Claudia Fischbach-Teschl joined the Cornell faculty in 2007. She holds a MS from Ludwigs-Maximilians-University in Munich, Germany and a PhD in pharmaceutical technology from the University of Regensburg, Germany. She conducted her postdoctoral work at the University of Michigan and in the School of Engineering and Applied Sciences at Harvard University, where she developed biomimetic 3-D tumor models to study cancer progression as a function of microenvironmental conditions. She has won multiple awards for her graduate work, and her postdoctoral research has been recognized by a fellowship of the German Research Foundation. Fischbach-Teschl's research utilizes biomaterials and biomedical engineering approaches to both analyze and therapeutically target microenvironmental conditions in tumors, and she has published her work in a broad variety of refereed journals in the field of engineering and biology.
Jack Henion, PhD
Jack Henion is Emeritus Professor of Toxicology at Cornell University where he was a member of the College of Veterinary Medicine since 1976. He earned his doctorate from the State University at Albany in synthetic organic and analytical chemistry. Following postdoctoral studies in ion cyclotron resonance mass spectrometry at the University of North Carolina at Chapel Hill, NC, he commenced a research career as professor of toxicology at Cornell University. During his tenure at Cornell, Henion conducted research and explored applications in many areas of liquid chromatography/mass spectrometry (LC/MS) employing atmospheric pressure ionization (API) sources.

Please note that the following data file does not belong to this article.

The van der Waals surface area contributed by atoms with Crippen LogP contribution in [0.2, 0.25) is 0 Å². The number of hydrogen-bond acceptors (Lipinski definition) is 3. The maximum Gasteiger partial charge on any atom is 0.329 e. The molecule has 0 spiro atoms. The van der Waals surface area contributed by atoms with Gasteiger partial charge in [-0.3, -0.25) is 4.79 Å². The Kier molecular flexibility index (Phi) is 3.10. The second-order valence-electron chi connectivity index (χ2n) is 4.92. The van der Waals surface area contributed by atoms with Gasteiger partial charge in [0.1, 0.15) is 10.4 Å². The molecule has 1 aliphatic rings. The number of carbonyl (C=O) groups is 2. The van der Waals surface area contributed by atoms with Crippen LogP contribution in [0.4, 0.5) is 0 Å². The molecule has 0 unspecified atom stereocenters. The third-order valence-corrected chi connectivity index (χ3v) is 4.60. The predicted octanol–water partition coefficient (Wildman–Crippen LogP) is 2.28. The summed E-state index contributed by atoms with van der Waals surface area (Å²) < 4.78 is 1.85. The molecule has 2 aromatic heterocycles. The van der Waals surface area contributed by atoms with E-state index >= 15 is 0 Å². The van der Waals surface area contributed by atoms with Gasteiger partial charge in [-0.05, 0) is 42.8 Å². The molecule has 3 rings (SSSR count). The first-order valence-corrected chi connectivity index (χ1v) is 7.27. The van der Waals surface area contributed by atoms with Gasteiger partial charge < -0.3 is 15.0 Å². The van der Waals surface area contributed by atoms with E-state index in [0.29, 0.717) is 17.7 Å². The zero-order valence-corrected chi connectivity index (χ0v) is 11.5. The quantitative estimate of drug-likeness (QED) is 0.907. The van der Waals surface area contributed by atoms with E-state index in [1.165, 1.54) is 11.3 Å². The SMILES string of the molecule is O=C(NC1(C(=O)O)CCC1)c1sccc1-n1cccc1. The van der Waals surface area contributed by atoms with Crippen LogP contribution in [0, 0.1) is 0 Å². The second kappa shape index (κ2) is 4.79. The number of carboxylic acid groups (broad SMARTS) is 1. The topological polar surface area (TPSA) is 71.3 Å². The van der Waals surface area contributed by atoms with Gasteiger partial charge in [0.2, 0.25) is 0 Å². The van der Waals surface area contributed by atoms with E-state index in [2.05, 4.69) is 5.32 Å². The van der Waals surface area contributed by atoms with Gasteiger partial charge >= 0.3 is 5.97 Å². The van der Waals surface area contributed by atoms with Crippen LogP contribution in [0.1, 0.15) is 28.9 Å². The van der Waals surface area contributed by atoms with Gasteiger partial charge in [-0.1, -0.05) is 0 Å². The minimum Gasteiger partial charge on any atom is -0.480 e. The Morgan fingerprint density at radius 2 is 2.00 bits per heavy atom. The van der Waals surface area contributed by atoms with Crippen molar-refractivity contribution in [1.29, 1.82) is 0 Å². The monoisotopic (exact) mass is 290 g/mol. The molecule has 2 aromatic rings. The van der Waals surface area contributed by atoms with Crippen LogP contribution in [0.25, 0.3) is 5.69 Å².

Henion is a cofounder of Advion BioSciences, where he was chairman, president, and CEO from 1993 through 2006. In April 2006 he was appointed Chief Scientific Officer and he remains chairman of the company's board of directors.
Kimberly L. Jones, PhD
Kimberly Jones is an associate professor in the Department of Civil Engineering at Howard University She received her Bachelor's degree in civil engineering from Howard University, her Master's degree in environmental engineering from the University of Illinois in Champaign, IL. and her PhD in environmental engineering from the Johns Hopkins University. Jones's main areas of research are in developing membrane processes for environmental and biomedical applications, physical-chemical processes for water and wastewater treatment, and nanotechnology.